Jimmy Holland looked outside his home and saw the result of a string of stormy weather that started late Monday afternoon and continued off and on overnight.
Holland said the storm downed a large red oak at his home on Holland Drive in Sheffield.
"I just about cried," he said.
Holland calls it a Civil War tree because it had been struck at times during conflicts in the war.
"It's full of lead," Holland said.
He explained that Confederates used what today is the backyard of his house as a strategic point, and that sometimes caused conflicts. The location is on the Sheffield Bluff overlooking the Tennessee River.
"They had a Confederate gunning placement shooting at barges going to Shiloh," Holland said.
The damage was an unfortunate exception to an otherwise fairly damage-free storm report, although the storms were strong, authorities said.
"We had just a couple of trees down here and there across the county," Colbert County Emergency Management Agency Director Michael David Smith said.
Lauderdale EMA Director George Grabryan said his county also fared well.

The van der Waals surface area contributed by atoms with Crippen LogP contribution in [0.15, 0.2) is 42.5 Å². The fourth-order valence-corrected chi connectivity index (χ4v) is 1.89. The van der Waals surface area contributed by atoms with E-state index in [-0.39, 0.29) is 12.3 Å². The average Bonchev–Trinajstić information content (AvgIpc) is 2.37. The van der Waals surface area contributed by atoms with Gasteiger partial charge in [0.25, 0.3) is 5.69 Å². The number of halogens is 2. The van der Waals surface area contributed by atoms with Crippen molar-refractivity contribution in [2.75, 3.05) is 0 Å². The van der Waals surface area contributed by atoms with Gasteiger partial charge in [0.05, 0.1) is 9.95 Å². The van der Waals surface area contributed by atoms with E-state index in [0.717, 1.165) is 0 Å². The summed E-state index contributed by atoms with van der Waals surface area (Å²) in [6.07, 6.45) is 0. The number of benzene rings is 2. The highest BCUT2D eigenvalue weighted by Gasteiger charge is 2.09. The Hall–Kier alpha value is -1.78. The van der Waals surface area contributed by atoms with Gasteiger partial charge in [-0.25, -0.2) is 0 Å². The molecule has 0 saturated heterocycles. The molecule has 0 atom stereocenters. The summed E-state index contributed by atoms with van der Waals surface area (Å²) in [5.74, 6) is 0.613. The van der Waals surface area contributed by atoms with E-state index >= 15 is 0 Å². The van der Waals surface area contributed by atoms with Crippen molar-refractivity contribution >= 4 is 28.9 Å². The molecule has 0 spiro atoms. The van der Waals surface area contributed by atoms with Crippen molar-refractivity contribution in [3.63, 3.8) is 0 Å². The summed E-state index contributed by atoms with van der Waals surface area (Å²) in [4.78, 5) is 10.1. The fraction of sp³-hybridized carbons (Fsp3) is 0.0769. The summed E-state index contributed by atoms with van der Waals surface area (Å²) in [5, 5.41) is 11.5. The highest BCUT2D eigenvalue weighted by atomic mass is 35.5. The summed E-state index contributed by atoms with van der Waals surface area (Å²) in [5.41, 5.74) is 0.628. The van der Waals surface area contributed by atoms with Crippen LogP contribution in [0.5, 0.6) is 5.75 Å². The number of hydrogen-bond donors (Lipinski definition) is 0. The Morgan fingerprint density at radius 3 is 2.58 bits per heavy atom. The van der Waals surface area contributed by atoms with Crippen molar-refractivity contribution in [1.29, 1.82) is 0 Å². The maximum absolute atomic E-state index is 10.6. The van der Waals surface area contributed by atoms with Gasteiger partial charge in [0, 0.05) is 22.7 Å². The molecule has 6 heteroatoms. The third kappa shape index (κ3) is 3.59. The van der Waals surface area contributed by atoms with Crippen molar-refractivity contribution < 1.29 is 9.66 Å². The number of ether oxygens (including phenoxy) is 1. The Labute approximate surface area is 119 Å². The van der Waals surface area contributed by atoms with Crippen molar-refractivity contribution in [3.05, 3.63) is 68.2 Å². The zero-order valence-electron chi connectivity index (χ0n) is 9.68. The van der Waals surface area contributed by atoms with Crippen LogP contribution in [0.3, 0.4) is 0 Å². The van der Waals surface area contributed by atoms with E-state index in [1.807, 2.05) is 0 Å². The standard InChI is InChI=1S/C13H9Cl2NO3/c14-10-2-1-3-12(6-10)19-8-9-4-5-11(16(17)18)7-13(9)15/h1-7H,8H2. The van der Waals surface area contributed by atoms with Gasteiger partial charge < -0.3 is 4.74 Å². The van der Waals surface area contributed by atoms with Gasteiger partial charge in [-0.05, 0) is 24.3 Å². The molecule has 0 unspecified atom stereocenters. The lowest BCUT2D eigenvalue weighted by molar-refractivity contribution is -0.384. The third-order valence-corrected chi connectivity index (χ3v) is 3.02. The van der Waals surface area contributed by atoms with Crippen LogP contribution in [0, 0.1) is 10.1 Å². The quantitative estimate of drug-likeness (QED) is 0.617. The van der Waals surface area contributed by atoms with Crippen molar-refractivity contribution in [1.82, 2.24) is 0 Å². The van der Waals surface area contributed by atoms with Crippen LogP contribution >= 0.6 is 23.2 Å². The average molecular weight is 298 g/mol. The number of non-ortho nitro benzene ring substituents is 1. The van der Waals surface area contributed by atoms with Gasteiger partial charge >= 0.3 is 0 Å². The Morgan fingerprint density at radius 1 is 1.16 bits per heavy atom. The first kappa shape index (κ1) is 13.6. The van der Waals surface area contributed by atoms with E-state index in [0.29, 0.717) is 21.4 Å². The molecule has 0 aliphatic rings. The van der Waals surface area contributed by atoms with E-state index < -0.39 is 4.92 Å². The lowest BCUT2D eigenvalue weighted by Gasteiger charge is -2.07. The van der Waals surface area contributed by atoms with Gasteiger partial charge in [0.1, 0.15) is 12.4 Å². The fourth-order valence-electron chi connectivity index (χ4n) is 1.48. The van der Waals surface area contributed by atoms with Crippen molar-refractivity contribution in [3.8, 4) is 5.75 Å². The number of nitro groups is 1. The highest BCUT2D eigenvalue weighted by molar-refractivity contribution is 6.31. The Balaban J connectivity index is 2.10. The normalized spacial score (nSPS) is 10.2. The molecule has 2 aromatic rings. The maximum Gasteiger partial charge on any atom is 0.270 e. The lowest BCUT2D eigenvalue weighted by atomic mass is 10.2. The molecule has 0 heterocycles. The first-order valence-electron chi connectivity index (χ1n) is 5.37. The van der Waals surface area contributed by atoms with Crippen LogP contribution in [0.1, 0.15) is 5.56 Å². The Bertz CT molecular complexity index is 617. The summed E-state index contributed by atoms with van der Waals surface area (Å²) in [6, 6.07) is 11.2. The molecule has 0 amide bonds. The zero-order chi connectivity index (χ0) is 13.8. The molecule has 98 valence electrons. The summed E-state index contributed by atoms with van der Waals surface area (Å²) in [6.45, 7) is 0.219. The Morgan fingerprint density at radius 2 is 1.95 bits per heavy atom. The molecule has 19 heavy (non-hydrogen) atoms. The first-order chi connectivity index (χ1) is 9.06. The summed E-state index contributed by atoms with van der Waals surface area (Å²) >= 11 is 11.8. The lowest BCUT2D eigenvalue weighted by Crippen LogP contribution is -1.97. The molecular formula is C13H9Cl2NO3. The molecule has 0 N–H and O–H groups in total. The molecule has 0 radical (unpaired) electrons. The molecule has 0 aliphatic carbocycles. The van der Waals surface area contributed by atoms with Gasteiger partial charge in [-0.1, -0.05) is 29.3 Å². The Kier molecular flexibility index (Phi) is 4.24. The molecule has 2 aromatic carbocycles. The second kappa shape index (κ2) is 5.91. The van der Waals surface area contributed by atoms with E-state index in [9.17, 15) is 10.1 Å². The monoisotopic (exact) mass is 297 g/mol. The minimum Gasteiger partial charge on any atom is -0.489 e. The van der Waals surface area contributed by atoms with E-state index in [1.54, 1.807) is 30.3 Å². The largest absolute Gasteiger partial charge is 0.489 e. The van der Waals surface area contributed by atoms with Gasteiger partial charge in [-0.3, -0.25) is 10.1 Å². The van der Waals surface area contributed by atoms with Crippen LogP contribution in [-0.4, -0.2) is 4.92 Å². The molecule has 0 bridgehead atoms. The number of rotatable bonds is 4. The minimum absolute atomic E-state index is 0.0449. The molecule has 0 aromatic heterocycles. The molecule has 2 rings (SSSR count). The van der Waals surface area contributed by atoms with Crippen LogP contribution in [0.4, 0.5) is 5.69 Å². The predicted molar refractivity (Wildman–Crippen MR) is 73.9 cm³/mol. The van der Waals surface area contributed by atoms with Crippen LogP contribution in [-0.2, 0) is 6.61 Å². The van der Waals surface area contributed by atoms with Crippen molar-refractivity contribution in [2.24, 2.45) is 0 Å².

"We, fortunately, did not have severe damage reports," Grabryan said. "We got some pretty good rain out of it though."
The tree that fell at McFarland Park was near the exit of a parking lot that overlooks the Tennessee River. City workers had removed it by the end of the day.
The Shoals, which has had a heavy amount of rainfall this year, suddenly had fallen dry for a spell with no measurable rainfall since June 10, according to data from the National Weather Service office in Huntsville.
That changed Monday when 1.43 inches of rain fell, according to the weather service. As of Tuesday afternoon, an additional .77 of an inch fell.
That has pushed total rainfall amounts to 44.17 inches, according to the weather service. That is well above normal for this time of year, with 27.19 inches being the normal amount for this date.
The annual total thus far this year is 83% of the normal total rainfall amount for the entire year of 53.2 inches, according to the data.